(75): I’m So Totally Not Impressive! Don’t Be Impressed By Me, Please!

This is totally not me. Image (cropped) by Jo Allebon via Flickr. License.

So let me explain my inexplicable title in a long-winded way like I do…

I was struggling through my yoga class this morning (and I mean STRUGGLING!), and some small talk was floating around about a lady who was a regular but had missed a couple of months of classes because she broke her arm. She had fallen and caught herself with her elbow, breaking one of the bones in her arm very badly. (She’s totally got the fever to get back into her regular activities and gets her cast off very soon BTW).

My yoga teacher started talking about how, if you strengthen your wrist, you won’t break it when you fall and catch yourself using the wrist/hand/arm/whatever. This made the former martial artist in me twitch, and I had to say something. Because I really would hate to see another person think it’s ok and safe to catch yourself when you’re falling this way. After all, our class has the lady with the broken arm as an object lesson!

When I practiced martial arts, it was drilled into us that we should NEVER try to break our fall using the hand or arm. All that does is to ensure that you’ll break the arm or wrist or hand, whatever joint catches the most transferred force from the fall. Instead, we were told, fall along a large surface area, allowing impact to happen along the side of the body, the soft tissues of the buttocks, hips and thighs. When one does this, the force is dissipated along a larger surface area, and there is no small, vulnerable joint catching all the force. It’s basically like practicing a parachutist’s landing technique, if you want something to look up on youtube to see what the hell I’m talking about. Ah hell, here’s one:

After the class, I could tell that the big football player guy at the back of the class really, REALLY wanted to talk to me. He came up to me after class and asked me, “did you really do martial arts?” I said I did, but then I qualified all of it by telling him it was 17 years since I was in a dojo and I had to quit because I couldn’t take the pounding and the pain anymore (although I really loved it otherwise). He seemed impressed, but I was doing everything I could to let him know that I really wasn’t all that and no, I didn’t make it to black belt or anything like that.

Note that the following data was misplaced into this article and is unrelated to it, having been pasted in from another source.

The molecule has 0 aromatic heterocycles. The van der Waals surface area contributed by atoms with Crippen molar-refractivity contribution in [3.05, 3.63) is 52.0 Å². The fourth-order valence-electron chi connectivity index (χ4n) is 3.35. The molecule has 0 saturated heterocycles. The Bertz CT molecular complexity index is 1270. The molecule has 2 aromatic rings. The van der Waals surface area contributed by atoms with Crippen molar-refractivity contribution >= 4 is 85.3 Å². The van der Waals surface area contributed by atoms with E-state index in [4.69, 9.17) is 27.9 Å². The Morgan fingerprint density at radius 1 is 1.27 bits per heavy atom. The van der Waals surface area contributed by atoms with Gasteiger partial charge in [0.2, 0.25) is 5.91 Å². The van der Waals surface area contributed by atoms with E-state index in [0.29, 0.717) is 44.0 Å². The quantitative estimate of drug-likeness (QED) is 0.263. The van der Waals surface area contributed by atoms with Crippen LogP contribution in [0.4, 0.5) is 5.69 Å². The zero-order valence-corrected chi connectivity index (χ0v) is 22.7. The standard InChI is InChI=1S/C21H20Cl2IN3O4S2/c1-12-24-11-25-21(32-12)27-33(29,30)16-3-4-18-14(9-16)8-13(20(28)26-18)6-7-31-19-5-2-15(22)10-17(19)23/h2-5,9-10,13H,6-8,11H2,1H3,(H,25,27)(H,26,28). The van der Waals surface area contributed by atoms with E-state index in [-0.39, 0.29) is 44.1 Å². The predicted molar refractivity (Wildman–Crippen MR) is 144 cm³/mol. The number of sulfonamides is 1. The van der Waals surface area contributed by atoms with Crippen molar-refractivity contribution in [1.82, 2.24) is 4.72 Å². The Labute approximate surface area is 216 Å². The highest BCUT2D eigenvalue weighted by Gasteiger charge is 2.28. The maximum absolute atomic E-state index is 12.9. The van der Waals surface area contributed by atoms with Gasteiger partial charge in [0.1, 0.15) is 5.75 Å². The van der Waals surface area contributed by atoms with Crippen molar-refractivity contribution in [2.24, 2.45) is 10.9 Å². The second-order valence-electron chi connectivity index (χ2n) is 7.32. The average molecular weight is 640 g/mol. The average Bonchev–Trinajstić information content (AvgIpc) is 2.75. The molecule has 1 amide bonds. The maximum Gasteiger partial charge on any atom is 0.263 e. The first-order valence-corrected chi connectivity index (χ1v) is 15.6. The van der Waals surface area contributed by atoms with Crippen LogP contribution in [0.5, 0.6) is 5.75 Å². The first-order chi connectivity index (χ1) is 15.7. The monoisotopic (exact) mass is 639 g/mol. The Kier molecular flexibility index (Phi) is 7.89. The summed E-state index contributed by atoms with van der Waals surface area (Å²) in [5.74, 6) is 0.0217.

I think he didn’t expect that one of his middle-aged yoga ladies who so sedately go about their practices in a slow way so as not to aggravate sciatica or what have you used to punch, kick, and roll in a dojo. To be fair, it doesn’t seem like a logical progression unless you’re me and think to yourself “I love this whole martial arts activity thing but I hate the damage it does to my body. What else can I do? I know! Yoga!”

I’m glad I chose yoga, because, even though it seems on the surface like a polar opposite to martial arts, there is much that is the same. For one thing, there is a moment of meditation/reflection at the end of each class. In martial arts, it was sitting in seiza (Hero’s Pose in yoga), closing your eyes and breathing. In yoga, it was lying in savasana (Corpse Pose), closing your eyes and breathing. When you think about it that way, it really seems like a natural progression.

Over the years that I’ve been practicing yoga, I have slowly lost the impetus to live my life as if I am defending myself from attack and now live with the intention to do as little damage as I can to others. When I think about the appropriateness of using martial arts in life, I think that it is an art that should be applied sparingly, with mindfulness, and with a minimum of force. It is always unwise to draw attention to oneself with flashy moves lest someone overestimate your threat potential and focus on you. Maybe that was why it took me aback to have someone interested in the fact.

I’d rather be thought of as the middle-aged lady who just doesn’t want to see another person break their arm by falling incorrectly. I suppose my ninja training is working! :=P

One clap, two clap, three clap, forty?

By clapping more or less, you can signal to us which stories really stand out.